I have several chronic intermittent health problems, the worst being asthma and migraines. I missed a lot of time from work because of these, but my boss let me work extra hours so I wouldn't have to take leave. I did damn good work and I did it quickly, usually several weeks before the deadline. HR and Management gave me a written warning and put me on probation because of my hours. I spoke honestly to my boss. I told her, "I know you want to get rid of me." She said, "No I don't." I said that I want to leave and told her what I didn't like about the job, and she agreed. I told her that I would look for a job with more flexible hours or telecommuting, better pay, and more stimulating work. She said, "OK. Look for another job, but don't feel you have to hurry. I'll give you a good recommendation." I thanked her for her for being civilized and went back to work. This past weekend I was sick. I had two episodes of food allergy, choking, and acute asthma attack simultaneously. Monday I came in to work two hours late. Tuesday I brought a note from my doctor. Wednesday (today) I was fired.
Of course, I knew this was coming. During my recent, long unemployment, I did a lot of thinking about what makes life worth living. Love and money. I can manage without one for a while, but not without both. I decided that if I became unemployed again, I would not face it alone; I'd opt out of life. This is not a spur of the moment decision made wildly or hysterically when faced with an acute crisis. This is what I'm thinking about for the rest of my life. I went down to the gym, thinking I'd work out, but I crashed in the locker room, just sat and cried. Women came in and asked me what the problem was and I told them. One woman was a lawyer, and I asked her what my legal recourse is. She said that there is none, that in the state of Maryland, you can be fired any time for any reason, and it's not even worth seeing a lawwyer. Another woman was a psychiatric social worker, and she knew how to handle the problem quite well. (Bless her.) One woman gave me a hug (bless her, too). A woman from my office came into the locker room, and I told her to go tell my boss and the woman who is HR that I was suicidal. Of course, people tried to talk me out of suicide. I thought it strange that people wanted to prevent me from killing myself, but no one had helped or would help me to go on living. Someone called the police. They patted me down to check me for weapons, handcuffed me, and took me to the E.R. for a psychiatric workup. It was damn humiliating. They asked whether I wanted to call someone to meet me at the hospital, and I said no, I have no family or friends. I honestly couldn't think of a single person who would leave work or whatever they were doing and come to the hospital to meet me. The E.R. they took me to was the same one that they took my ex to when he attempted suicide. As soon as I could, I walked out. I must have had some survival instinct because, knowing that I couldn't carry my belongings home, I took my comfortable shoes and some clean socks out of my gym bag and left the bag there.
I don't have a car any more, so I walked a mile or two, took a Metro train, and then a bus. I had the strangest combination of feelings. I thought about going home, putting on that pretty black velour dress that I bought and never wore, swallowing a bunch of pills, wrapping myself in my new, warm comforter, and going to sleep for good. Alternately, I felt light hearted, like I wanted to buy myself some ice cream and go to the zoo. I went into Barnes and Noble and blew some money on calendars and a CD. I figured that I would look at all the pictures in the calendars soon, in case I'm not around in 2005. Then I went to Starbucks and blew some more money on coffe and cake. I had not allowed myself to indulge at Starbucks for several years.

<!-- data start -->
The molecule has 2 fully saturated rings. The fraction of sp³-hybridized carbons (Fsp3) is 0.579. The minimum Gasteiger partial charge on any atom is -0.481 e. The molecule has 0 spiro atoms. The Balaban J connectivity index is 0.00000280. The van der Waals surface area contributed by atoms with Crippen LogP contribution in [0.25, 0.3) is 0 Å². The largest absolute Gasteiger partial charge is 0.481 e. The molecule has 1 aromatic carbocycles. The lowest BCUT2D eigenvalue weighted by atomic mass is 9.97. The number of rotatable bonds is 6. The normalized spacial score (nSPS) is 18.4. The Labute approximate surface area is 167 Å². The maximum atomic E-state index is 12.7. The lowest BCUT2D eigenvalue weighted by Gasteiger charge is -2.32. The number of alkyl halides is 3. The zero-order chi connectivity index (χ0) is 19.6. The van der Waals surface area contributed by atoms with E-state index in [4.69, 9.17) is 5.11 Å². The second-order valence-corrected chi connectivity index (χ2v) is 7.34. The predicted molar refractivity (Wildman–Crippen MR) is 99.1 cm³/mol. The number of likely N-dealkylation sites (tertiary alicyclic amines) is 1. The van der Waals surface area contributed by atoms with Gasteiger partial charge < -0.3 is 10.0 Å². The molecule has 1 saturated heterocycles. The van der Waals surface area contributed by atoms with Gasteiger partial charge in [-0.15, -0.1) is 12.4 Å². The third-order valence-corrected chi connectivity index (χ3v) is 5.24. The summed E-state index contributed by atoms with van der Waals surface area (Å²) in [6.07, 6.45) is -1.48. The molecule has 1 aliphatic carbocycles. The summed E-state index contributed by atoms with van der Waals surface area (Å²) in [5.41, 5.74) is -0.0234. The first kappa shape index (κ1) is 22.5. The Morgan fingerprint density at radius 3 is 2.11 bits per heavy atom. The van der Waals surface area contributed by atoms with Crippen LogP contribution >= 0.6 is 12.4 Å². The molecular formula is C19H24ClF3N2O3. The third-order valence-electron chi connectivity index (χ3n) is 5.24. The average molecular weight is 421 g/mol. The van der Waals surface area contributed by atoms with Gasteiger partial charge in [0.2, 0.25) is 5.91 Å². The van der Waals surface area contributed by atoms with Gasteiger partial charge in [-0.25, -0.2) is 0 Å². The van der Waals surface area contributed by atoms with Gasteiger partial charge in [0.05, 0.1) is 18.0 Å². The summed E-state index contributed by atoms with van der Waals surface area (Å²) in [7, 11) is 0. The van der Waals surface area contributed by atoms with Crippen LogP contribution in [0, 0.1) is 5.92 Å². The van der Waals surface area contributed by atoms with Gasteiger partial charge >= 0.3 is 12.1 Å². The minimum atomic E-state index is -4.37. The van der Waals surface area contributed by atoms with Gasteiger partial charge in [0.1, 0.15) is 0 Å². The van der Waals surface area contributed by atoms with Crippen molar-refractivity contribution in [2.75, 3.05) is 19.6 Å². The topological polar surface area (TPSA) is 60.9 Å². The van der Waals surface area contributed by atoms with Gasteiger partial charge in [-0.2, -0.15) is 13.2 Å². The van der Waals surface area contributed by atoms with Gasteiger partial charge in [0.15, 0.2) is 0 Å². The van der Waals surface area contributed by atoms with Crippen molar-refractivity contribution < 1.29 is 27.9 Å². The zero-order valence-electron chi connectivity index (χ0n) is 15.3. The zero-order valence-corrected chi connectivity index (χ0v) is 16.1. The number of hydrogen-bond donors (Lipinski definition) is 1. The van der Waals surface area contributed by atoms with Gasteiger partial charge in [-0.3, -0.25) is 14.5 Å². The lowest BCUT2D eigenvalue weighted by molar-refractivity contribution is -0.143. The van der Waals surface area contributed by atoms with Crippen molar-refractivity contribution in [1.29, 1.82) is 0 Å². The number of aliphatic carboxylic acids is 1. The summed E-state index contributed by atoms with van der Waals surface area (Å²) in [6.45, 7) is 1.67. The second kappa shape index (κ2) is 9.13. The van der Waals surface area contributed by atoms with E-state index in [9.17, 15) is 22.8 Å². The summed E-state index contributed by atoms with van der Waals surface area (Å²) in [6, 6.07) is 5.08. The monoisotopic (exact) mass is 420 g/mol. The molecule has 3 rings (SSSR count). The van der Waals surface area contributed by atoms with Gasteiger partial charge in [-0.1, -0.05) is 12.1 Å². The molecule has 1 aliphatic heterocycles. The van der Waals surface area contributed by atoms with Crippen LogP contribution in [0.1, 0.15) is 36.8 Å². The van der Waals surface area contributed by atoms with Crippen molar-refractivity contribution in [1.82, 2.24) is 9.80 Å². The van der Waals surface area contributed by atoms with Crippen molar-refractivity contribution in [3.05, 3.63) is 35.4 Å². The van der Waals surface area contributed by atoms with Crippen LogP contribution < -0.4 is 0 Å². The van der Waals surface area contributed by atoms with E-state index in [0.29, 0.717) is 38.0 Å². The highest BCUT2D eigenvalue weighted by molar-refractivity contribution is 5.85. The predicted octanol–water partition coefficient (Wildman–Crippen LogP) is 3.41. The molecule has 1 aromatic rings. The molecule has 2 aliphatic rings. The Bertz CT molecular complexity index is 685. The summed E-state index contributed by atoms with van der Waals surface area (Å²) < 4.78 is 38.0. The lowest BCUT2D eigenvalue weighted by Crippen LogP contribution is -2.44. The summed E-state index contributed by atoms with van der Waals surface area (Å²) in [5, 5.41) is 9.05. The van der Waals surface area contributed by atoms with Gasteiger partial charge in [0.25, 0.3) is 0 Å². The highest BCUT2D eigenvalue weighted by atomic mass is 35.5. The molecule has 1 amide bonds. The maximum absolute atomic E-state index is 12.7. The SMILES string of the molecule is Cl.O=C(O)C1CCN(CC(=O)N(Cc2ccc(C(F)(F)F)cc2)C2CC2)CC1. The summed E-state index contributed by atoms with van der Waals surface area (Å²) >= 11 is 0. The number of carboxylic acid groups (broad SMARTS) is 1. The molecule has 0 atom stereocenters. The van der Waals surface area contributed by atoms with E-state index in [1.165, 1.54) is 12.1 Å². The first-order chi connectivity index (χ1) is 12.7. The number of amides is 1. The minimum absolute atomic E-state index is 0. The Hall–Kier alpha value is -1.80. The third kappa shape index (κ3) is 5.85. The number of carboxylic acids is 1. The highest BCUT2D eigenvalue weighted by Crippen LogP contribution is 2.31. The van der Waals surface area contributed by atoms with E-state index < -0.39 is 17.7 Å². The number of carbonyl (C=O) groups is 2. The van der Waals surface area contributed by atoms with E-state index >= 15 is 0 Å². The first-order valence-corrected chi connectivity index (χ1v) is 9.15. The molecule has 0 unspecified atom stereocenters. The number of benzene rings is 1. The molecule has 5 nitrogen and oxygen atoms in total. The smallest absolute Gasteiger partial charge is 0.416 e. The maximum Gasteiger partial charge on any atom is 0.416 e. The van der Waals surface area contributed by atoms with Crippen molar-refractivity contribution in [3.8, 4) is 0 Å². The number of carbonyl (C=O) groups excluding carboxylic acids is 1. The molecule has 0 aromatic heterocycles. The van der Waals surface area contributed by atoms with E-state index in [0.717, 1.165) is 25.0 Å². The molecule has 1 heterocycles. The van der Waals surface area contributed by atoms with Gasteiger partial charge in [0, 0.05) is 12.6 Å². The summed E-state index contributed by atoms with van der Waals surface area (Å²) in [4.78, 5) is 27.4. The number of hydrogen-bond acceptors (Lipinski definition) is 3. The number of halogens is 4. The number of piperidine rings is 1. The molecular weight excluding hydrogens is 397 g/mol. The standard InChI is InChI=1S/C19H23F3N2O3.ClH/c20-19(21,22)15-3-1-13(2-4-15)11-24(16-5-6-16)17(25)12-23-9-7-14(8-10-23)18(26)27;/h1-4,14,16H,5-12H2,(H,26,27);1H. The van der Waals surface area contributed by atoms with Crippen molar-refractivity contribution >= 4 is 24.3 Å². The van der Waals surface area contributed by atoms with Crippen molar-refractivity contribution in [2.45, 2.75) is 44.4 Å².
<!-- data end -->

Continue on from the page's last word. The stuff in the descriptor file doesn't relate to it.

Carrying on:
I thought some more about my job. Our contract runs out next year and I'd be kicked out then if not before. Four of the people who worked for my boss, including me, have left in the last year or two, and of the four who remain, three are planning to leave. One woman left just a few weeks ago. She got a job that paid a lot more and was more in her area of specialty. She, too, had missed a lot of time because of a long commute and health problems recently. She was my boss's pet, but she still had to leave. She was much luckier than I in that she found another, better job. Also, she's a newly wed, and I'm sure that helps. I plan to speak to her. I think (or hope) my boss is feeling guilty now. I guess I should hit her right away for help finding another job.
Now where am I? Physically, I'm in my home, but metaphysically, where am I? I was completely certain about suicide earlier, but I'm not now. I certainly will not put myself through the shame, fear, pain, and lonelines of chronic unemployment, lack of health insurance, losing all my money, and facing it all alone again. My psychiatrist was a bitch. I won't get any help from her. If I'm going to stick around for a while, I should make some plans. Do I want to see my students for the next couple of days? I should look into unemployment comp. (Last time, I was ineligible.) I should apply for jobs. Maybe I should just decide which organization I want to leave my remaining money to (I wonder whether the ACLU has a death-with-dignity fund), do it, and swallow those pills. I rewrote my will and got it signed this past spring. Honestly, I don't feel like doing anything. I want to talk to a friend and I don't. Writing all this in my blog was a good idea. It is cathartic. I can tell some of my friends to read it if and when I feel like it. I have asked one friend to come over and give me some hugs, and I hope he does.
The many uses of a blog include life (and death) in general.
Violinist Frank Almond tells the life story of the 1715 Lipinski Strad in his new recording, "A Violin's Life."
Pauline Lerner is from Rockville, Maryland. Biography